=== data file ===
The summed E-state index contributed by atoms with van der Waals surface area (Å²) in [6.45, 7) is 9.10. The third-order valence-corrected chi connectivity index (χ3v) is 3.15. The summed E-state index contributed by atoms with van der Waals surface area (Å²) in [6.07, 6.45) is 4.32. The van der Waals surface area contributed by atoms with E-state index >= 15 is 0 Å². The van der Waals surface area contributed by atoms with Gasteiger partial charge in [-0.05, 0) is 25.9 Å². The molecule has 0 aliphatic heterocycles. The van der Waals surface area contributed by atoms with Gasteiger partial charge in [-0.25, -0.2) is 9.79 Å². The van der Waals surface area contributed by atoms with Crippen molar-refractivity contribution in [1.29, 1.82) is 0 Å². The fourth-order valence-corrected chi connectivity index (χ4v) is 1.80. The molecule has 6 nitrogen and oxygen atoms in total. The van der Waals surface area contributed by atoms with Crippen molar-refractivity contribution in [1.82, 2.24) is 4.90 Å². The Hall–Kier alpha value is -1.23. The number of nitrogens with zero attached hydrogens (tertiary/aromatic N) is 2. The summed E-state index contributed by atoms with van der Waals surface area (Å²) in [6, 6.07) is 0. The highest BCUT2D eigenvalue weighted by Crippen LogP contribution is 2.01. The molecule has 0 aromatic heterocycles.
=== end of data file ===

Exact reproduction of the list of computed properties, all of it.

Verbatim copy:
The summed E-state index contributed by atoms with van der Waals surface area (Å²) in [6.45, 7) is 9.10. The third-order valence-corrected chi connectivity index (χ3v) is 3.15. The summed E-state index contributed by atoms with van der Waals surface area (Å²) in [6.07, 6.45) is 4.32. The van der Waals surface area contributed by atoms with E-state index >= 15 is 0 Å². The van der Waals surface area contributed by atoms with Gasteiger partial charge in [-0.05, 0) is 25.9 Å². The molecule has 0 aliphatic heterocycles. The van der Waals surface area contributed by atoms with Gasteiger partial charge in [-0.25, -0.2) is 9.79 Å². The van der Waals surface area contributed by atoms with Crippen molar-refractivity contribution in [1.29, 1.82) is 0 Å². The fourth-order valence-corrected chi connectivity index (χ4v) is 1.80. The molecule has 6 nitrogen and oxygen atoms in total. The van der Waals surface area contributed by atoms with Crippen molar-refractivity contribution in [1.82, 2.24) is 4.90 Å². The Hall–Kier alpha value is -1.23. The number of nitrogens with zero attached hydrogens (tertiary/aromatic N) is 2. The summed E-state index contributed by atoms with van der Waals surface area (Å²) in [6, 6.07) is 0. The highest BCUT2D eigenvalue weighted by Crippen LogP contribution is 2.01. The molecule has 0 aromatic heterocycles.